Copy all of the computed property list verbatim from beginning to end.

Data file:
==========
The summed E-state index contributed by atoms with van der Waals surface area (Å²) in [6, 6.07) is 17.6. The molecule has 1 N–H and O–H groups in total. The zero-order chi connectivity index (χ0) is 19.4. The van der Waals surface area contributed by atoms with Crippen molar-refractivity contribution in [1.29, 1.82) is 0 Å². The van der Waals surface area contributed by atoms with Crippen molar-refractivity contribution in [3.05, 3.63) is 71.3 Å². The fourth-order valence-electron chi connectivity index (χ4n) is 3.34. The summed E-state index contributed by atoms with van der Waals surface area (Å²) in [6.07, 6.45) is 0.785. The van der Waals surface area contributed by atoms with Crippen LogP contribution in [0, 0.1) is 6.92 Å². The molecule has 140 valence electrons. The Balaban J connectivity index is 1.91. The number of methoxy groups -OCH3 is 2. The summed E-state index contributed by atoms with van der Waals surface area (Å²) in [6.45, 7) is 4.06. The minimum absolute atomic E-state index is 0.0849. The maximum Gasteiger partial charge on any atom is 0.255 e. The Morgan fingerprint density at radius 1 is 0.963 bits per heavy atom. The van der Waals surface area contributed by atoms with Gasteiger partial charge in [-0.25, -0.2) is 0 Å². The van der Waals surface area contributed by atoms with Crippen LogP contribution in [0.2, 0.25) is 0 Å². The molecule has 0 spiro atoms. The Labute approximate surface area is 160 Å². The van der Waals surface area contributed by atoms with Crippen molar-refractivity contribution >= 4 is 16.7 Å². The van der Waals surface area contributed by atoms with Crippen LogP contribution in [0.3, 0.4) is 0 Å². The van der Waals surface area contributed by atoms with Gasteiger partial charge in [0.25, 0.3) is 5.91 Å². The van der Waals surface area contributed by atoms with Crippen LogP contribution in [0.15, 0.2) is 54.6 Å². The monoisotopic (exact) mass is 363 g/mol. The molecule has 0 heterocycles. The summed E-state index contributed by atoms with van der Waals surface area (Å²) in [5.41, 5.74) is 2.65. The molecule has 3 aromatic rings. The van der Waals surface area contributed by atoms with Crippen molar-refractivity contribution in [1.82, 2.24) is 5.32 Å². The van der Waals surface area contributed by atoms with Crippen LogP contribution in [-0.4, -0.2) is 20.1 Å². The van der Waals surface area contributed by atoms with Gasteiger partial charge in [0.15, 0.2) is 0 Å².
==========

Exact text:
The summed E-state index contributed by atoms with van der Waals surface area (Å²) in [6, 6.07) is 17.6. The molecule has 1 N–H and O–H groups in total. The zero-order chi connectivity index (χ0) is 19.4. The van der Waals surface area contributed by atoms with Crippen molar-refractivity contribution in [1.29, 1.82) is 0 Å². The van der Waals surface area contributed by atoms with Crippen molar-refractivity contribution in [3.05, 3.63) is 71.3 Å². The fourth-order valence-electron chi connectivity index (χ4n) is 3.34. The summed E-state index contributed by atoms with van der Waals surface area (Å²) in [6.07, 6.45) is 0.785. The van der Waals surface area contributed by atoms with Crippen LogP contribution in [0, 0.1) is 6.92 Å². The molecule has 140 valence electrons. The Balaban J connectivity index is 1.91. The number of methoxy groups -OCH3 is 2. The summed E-state index contributed by atoms with van der Waals surface area (Å²) in [6.45, 7) is 4.06. The minimum absolute atomic E-state index is 0.0849. The maximum Gasteiger partial charge on any atom is 0.255 e. The Morgan fingerprint density at radius 1 is 0.963 bits per heavy atom. The van der Waals surface area contributed by atoms with Gasteiger partial charge in [-0.25, -0.2) is 0 Å². The van der Waals surface area contributed by atoms with Crippen LogP contribution in [0.2, 0.25) is 0 Å². The molecule has 0 spiro atoms. The Labute approximate surface area is 160 Å². The van der Waals surface area contributed by atoms with Crippen molar-refractivity contribution >= 4 is 16.7 Å². The van der Waals surface area contributed by atoms with Crippen LogP contribution in [0.3, 0.4) is 0 Å². The van der Waals surface area contributed by atoms with Gasteiger partial charge in [0.25, 0.3) is 5.91 Å². The van der Waals surface area contributed by atoms with Crippen LogP contribution in [0.15, 0.2) is 54.6 Å². The monoisotopic (exact) mass is 363 g/mol. The molecule has 0 heterocycles. The summed E-state index contributed by atoms with van der Waals surface area (Å²) in [5.41, 5.74) is 2.65. The molecule has 3 aromatic rings. The van der Waals surface area contributed by atoms with Crippen molar-refractivity contribution in [1.82, 2.24) is 5.32 Å². The van der Waals surface area contributed by atoms with Crippen LogP contribution in [-0.4, -0.2) is 20.1 Å². The van der Waals surface area contributed by atoms with Gasteiger partial charge in [0.15, 0.2) is 0 Å².